It’s midway through the day when you hear what’s becoming a common phrase, “Mom, my head hurts.” Are these headaches something serious, or just a normal part of life?
While we may think of headaches as an “adult” thing, they aren’t uncommon in kids. In fact, as many as one in five children and teens experience headaches regularly.
Let’s take a look at five facts on headaches in kids.
- Headaches can have many causes. Kids often get them when they’re sick, particularly when they have an infection affecting the throat or ears.
Certain medications can also make a child more prone to headaches. Many headaches will ease on their own, but an age-appropriate dose of an over-the-counter pain reliever or anti-inflammatory can also help.
- Tension headaches are the most common. You wouldn’t think that kids would experience headaches caused by tension, but they do. Stress or any type of conflict can trigger tension headaches in kids.
If your child has tension headaches, he or she may experience a gradual onset of dull pain that’s generally on both sides of the head. Pain is usually mild or moderate rather than severe, but it may interfere with sleep.
- Cluster headaches are more common in older kids. This type of headache, which generally occurs in “clusters” over weeks or even months, typically starts happening in kids older than age 10. Cluster headaches are more common in males.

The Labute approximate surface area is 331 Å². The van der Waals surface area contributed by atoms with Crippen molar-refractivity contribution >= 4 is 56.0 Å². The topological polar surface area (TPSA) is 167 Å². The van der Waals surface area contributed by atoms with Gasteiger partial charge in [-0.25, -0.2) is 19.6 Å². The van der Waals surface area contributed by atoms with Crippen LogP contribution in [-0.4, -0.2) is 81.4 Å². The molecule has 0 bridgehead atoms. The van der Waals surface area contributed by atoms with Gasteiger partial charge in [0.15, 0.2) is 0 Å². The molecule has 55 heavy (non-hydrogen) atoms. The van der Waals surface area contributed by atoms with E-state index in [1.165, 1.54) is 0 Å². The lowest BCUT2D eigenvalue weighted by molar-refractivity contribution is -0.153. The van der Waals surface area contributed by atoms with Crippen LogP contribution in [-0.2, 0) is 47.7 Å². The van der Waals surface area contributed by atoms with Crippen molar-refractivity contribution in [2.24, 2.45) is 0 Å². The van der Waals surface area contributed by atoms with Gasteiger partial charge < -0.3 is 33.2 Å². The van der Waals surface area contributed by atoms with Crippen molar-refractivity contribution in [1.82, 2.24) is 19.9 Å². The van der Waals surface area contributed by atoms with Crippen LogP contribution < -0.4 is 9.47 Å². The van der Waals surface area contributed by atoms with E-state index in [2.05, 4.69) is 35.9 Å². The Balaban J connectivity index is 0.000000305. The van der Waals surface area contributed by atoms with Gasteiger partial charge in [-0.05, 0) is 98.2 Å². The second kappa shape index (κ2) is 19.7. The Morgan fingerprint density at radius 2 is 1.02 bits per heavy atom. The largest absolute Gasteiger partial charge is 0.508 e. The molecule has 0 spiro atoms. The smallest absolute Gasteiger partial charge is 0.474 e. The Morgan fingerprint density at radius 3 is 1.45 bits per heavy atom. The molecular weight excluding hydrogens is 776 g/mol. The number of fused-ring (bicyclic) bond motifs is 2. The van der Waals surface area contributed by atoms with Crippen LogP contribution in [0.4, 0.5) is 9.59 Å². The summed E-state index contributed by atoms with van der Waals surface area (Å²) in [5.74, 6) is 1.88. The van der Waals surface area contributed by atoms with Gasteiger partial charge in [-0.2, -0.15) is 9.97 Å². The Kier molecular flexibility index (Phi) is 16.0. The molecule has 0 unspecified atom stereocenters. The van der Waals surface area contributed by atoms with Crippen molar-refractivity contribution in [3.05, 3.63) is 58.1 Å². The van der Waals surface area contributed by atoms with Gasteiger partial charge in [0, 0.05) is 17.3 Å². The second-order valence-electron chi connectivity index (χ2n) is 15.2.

If your child has cluster headaches, he or she will likely have severe pain limited to one side of the head that often impacts the eye. The eye on that side of the head may have a droopy eyelid, a small pupil, or a red or swollen eyelid.
Cluster headaches are also often accompanied by either a runny nose or a congested nose, along with facial swelling.
- Migraines also occur in kids. About 5 percent of children overall — and up to 20 percent of teens — experience migraines. The age a child begins experiencing migraines often varies by gender, with boys being impacted earlier.
With most kids who have migraines, there is a family history of the condition. If a child has one parent with migraines, he or she has a 50 percent chance of developing migraines, while a child with two migraine-prone parents has up to a 75 percent chance.
Migraines have a variety of triggers, including excessive fatigue, weather changes, or even certain lighting, and cause intense pain on one or both sides of the head. Migraines also often cause sensitivity to light or sound, along with gastrointestinal issues like nausea or abdominal discomfort.
- Most headaches aren’t serious. In general, most childhood headaches are normal.
But if your child experiences a headache that continually worsens, a headache that is accompanied by vomiting without nausea, a sudden onset of severe pain, a headache that is accompanied by personality changes or changes in vision, or a headache that is accompanied by weakness in the extremities or difficulties with balance, it’s important to seek prompt medical attention.
Your child’s pediatrician can help diagnose the source of your child’s headaches and offer suggestions for easing the pain. Need a pediatrician? Find one here.